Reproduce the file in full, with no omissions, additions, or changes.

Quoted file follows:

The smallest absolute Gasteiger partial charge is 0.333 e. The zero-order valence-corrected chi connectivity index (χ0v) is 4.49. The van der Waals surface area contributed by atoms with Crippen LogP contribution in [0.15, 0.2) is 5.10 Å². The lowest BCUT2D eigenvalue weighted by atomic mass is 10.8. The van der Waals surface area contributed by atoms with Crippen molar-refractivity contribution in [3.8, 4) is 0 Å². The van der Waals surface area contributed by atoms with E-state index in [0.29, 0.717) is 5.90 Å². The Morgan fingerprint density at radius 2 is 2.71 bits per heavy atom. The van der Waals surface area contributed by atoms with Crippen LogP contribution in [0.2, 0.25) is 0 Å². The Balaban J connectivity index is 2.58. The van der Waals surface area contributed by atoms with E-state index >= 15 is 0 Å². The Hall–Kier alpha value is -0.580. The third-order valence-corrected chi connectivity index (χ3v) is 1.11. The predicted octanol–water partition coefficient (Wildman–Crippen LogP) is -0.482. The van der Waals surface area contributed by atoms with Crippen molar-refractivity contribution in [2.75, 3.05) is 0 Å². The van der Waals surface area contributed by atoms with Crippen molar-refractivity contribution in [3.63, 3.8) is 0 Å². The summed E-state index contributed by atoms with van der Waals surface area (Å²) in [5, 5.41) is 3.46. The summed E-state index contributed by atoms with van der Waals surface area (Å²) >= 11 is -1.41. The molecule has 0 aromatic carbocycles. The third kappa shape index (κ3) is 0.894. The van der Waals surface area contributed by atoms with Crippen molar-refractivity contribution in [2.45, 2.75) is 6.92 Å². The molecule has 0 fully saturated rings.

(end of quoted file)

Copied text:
The smallest absolute Gasteiger partial charge is 0.333 e. The zero-order valence-corrected chi connectivity index (χ0v) is 4.49. The van der Waals surface area contributed by atoms with Crippen LogP contribution in [0.15, 0.2) is 5.10 Å². The lowest BCUT2D eigenvalue weighted by atomic mass is 10.8. The van der Waals surface area contributed by atoms with Crippen molar-refractivity contribution in [3.8, 4) is 0 Å². The van der Waals surface area contributed by atoms with E-state index in [0.29, 0.717) is 5.90 Å². The Morgan fingerprint density at radius 2 is 2.71 bits per heavy atom. The van der Waals surface area contributed by atoms with Crippen LogP contribution in [0.2, 0.25) is 0 Å². The Balaban J connectivity index is 2.58. The van der Waals surface area contributed by atoms with E-state index >= 15 is 0 Å². The Hall–Kier alpha value is -0.580. The third-order valence-corrected chi connectivity index (χ3v) is 1.11. The predicted octanol–water partition coefficient (Wildman–Crippen LogP) is -0.482. The van der Waals surface area contributed by atoms with Crippen molar-refractivity contribution in [2.75, 3.05) is 0 Å². The van der Waals surface area contributed by atoms with Crippen molar-refractivity contribution in [3.63, 3.8) is 0 Å². The summed E-state index contributed by atoms with van der Waals surface area (Å²) in [5, 5.41) is 3.46. The summed E-state index contributed by atoms with van der Waals surface area (Å²) >= 11 is -1.41. The molecule has 0 aromatic carbocycles. The third kappa shape index (κ3) is 0.894. The van der Waals surface area contributed by atoms with Crippen molar-refractivity contribution in [2.45, 2.75) is 6.92 Å². The molecule has 0 fully saturated rings.